Let's Talk About Casper Going Public: Part 1
My intention for today’s Insight was to take a good look at Casper — the direct-to-consumer mattress company that just filed to go public. However, there’s actually quite a lot to unbox (get it?) in their S-1 — more than I could possibly get through today.
Instead, I think we could prime tomorrow’s Daily Insight with a few facts and figures that will be discussed in further detail.
Casper, for those who don’t know, are primarily in the business of podcast advertising, but occasionally also sell mattresses over the internet. Okay, that was a bit mean. They actually sell a lot of mattresses — $358 million worth in 2018.
They also make pretty healthy margins on those mattresses — 44.1% gross. That’s high for a company that, you know, actually makes physical things. However, the company is still not profitable, having spent $127 million on marketing last year. On the bottom line, they lost $92 million for the year and $73 million the year before.
Their most recent valuation was back in March when they secured a $100 million investment, valuing the business at $1.1 billion. That’s an important figure as reports have suggested that three potential buyouts were derailed because CEO Philip Krim was obsessed with running a “unicorn” — to join the “three comma club” for fans of Silicon Valley.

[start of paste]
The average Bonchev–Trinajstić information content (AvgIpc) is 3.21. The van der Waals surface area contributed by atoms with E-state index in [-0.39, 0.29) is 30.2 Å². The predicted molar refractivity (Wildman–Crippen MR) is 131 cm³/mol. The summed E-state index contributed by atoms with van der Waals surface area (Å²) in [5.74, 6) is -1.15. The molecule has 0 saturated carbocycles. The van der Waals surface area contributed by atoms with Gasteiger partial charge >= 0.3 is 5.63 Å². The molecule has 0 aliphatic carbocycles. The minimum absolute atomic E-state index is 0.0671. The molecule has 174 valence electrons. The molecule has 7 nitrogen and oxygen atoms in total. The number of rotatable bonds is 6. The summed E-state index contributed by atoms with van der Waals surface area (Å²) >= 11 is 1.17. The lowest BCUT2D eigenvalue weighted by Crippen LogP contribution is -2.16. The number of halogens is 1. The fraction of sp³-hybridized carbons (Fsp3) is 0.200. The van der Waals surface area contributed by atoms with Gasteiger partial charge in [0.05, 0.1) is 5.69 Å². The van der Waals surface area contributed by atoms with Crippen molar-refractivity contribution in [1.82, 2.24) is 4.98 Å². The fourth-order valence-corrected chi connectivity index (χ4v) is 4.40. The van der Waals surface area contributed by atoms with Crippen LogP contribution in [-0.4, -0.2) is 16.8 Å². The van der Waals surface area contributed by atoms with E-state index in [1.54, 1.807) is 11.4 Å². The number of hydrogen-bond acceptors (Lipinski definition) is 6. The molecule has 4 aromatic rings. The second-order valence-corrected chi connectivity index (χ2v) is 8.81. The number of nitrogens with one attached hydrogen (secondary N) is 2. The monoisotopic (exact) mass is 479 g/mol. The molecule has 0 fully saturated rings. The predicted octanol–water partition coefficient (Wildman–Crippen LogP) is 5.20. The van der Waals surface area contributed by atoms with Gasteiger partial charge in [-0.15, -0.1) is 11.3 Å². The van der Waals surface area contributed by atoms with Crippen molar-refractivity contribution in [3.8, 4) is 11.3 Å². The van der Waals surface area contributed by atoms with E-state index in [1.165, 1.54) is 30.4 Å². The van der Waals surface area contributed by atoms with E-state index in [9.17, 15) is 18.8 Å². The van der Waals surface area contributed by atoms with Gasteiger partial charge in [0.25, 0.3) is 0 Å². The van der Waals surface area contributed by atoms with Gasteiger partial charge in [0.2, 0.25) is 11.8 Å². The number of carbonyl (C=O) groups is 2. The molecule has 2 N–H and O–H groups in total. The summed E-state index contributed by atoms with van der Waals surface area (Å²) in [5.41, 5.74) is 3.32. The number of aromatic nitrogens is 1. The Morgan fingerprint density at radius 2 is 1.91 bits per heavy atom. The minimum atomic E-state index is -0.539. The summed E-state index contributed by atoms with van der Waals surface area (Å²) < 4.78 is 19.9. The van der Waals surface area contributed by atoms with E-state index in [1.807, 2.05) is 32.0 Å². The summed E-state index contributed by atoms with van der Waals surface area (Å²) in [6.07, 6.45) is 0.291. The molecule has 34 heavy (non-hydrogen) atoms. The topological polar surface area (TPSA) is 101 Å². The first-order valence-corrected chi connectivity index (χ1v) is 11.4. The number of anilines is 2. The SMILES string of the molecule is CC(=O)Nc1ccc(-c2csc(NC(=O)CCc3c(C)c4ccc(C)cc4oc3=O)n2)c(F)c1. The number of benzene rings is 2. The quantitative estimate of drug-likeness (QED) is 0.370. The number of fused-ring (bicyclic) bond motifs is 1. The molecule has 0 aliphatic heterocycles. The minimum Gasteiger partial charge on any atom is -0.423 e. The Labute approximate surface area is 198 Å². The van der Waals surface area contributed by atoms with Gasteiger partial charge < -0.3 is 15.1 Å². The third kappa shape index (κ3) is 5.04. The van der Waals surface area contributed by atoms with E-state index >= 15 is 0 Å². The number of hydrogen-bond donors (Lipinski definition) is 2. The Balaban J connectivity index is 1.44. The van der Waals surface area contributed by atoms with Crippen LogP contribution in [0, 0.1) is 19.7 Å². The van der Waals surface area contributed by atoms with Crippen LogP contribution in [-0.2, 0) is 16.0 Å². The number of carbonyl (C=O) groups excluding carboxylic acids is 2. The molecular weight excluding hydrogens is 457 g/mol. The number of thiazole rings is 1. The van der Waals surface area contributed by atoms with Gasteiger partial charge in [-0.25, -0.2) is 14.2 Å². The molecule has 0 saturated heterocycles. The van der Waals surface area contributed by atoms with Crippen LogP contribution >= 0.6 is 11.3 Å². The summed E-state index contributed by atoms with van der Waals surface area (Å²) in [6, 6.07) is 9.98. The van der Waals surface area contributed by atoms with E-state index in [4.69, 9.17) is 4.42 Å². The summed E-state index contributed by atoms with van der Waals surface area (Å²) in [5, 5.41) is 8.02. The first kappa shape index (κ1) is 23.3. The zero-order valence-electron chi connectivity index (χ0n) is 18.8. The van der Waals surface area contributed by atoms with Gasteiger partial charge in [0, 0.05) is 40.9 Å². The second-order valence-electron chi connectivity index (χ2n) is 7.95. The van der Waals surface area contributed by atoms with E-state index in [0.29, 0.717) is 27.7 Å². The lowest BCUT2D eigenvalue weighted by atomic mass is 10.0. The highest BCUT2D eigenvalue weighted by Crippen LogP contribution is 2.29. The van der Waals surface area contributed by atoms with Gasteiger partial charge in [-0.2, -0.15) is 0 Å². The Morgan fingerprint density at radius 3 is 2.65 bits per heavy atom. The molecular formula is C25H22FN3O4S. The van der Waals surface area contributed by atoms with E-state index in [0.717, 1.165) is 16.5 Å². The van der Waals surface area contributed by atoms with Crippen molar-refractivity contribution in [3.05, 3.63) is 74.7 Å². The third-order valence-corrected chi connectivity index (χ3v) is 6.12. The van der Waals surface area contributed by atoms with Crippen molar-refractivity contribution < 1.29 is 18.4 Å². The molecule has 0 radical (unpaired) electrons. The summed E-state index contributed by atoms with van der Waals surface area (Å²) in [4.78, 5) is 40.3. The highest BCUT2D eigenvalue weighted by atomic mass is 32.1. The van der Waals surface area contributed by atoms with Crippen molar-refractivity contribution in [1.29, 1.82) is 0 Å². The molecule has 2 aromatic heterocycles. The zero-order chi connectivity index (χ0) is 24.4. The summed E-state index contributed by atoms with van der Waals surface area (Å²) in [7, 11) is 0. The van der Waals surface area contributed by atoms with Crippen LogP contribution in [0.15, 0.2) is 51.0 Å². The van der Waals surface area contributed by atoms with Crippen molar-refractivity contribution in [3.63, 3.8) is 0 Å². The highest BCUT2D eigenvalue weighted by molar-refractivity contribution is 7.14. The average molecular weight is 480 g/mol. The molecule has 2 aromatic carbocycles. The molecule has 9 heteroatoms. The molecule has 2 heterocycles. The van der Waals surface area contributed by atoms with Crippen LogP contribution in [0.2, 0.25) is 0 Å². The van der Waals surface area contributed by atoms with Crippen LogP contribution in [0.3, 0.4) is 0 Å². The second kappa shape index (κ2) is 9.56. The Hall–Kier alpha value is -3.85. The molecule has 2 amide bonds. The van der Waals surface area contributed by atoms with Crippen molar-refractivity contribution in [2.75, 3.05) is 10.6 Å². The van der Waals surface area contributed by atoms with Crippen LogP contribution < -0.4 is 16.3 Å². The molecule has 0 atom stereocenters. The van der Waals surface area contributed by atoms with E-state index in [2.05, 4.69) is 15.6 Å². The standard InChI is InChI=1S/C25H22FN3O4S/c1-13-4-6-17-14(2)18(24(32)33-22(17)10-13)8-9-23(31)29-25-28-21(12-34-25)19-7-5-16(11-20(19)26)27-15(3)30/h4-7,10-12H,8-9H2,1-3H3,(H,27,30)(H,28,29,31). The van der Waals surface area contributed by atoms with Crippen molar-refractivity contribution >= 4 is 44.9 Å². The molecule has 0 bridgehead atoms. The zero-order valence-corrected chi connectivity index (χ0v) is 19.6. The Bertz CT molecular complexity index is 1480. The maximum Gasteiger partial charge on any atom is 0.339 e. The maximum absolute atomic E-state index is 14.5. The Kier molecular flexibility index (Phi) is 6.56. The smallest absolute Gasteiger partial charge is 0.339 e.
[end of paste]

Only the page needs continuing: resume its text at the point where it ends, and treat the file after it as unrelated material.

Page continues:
So what do we think the market will value a loss-making direct-to-consumer mattress company with revenues of about $350 million?
Luckily, we don’t need to speculate here. One of Casper’s over 200 competitors, Purple, actually is a public company. They have similar sales numbers, but Purple is actually growing revenue faster and made small a profit last quarter. Yet, Purple is only valued at $580 million (and were worth less than half that a year ago).
From what I’ve read so far in Casper’s S-1, their argument appears to be that they are not actually a mattress company. They are an innovator in…wait for it… “The Sleep Economy”, which covers everything from pillows to radio alarm clocks, to counseling. They’ve certainly given themselves a wide berth there.
I really thought this would be a pretty simple Insight to write up. I’d read through the main points of the prospectus, pull out some funny one-liners and dismiss the whole idea. But as I said, there’s a lot more to it than that.
Part two will be with you tomorrow. In the meantime, if any readers have a Casper or other direct-to-consumer mattress, feel free to get in touch (email@example.com) and let me know your thoughts on the product.